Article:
August 23, 2006

Intermittent icing best for sprain pain

NEW YORK (Reuters Health) - Holding an ice pack on a
sprained ankle for no more than 10 minutes at a time is more
effective for easing pain than icing for a longer stretch of
time, researchers report.

However, the either approach was effective for reducing
swelling and improving joint function, the team found.

Ice is one of the standard treatments for reducing pain and
swelling after an ankle injury, but there is little scientific
evidence for the best approach to using this treatment -- or
even whether it works -- Dr. C. M. Bleakley of the University
of Ulster in Jordanstown, Northern Ireland, and colleagues
report in the British Journal of Sports Medicine.

To investigate, the researchers tested two different icing
protocols in 89 people with mild to moderate ankle sprains,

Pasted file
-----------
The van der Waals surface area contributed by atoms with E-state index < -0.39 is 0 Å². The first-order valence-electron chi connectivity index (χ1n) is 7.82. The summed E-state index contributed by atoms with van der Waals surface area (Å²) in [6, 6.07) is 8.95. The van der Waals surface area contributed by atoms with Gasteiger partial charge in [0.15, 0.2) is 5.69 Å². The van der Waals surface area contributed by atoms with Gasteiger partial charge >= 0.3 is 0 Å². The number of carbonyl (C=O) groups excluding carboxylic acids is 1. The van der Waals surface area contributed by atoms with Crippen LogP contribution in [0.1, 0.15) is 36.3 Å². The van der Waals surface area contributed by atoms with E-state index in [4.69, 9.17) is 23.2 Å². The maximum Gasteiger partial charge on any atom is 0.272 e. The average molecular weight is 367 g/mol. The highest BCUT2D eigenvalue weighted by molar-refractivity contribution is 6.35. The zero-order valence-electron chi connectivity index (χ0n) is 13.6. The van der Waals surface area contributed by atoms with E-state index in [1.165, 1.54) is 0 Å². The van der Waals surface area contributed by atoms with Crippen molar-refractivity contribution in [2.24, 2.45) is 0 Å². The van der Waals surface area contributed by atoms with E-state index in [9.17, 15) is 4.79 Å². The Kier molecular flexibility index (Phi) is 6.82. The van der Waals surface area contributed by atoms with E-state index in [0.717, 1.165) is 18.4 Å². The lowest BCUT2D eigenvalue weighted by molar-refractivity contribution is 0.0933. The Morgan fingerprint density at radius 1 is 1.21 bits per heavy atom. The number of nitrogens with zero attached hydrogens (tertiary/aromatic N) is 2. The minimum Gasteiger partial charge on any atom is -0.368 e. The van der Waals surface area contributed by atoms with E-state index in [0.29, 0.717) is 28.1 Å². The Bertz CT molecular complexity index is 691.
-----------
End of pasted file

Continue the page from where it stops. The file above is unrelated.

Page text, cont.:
about half of whom were athletes.

The intermittent protocol involved icing the joint for 10
minutes, 10 minutes of rest, and another 10 minutes of icing
every two hours. In the standard protocol, participants iced
their ankle continuously for 20 minutes every two hours.

During the first week after injury, people in the
intermittent icing group had significantly less ankle pain
during activity. However, the differences between the two
groups had disappeared after the first week. There was also no
difference between the two groups in ankle function, swelling
or pain at rest.

Using ice intermittently can enhance its effectiveness for
pain relief soon after injury, Bleakley and his team conclude,
"but the benefits are currently restricted to pain relief in
the early stages of rehabilitation."

SOURCE: British Journal of Sports Medicine, August 2006.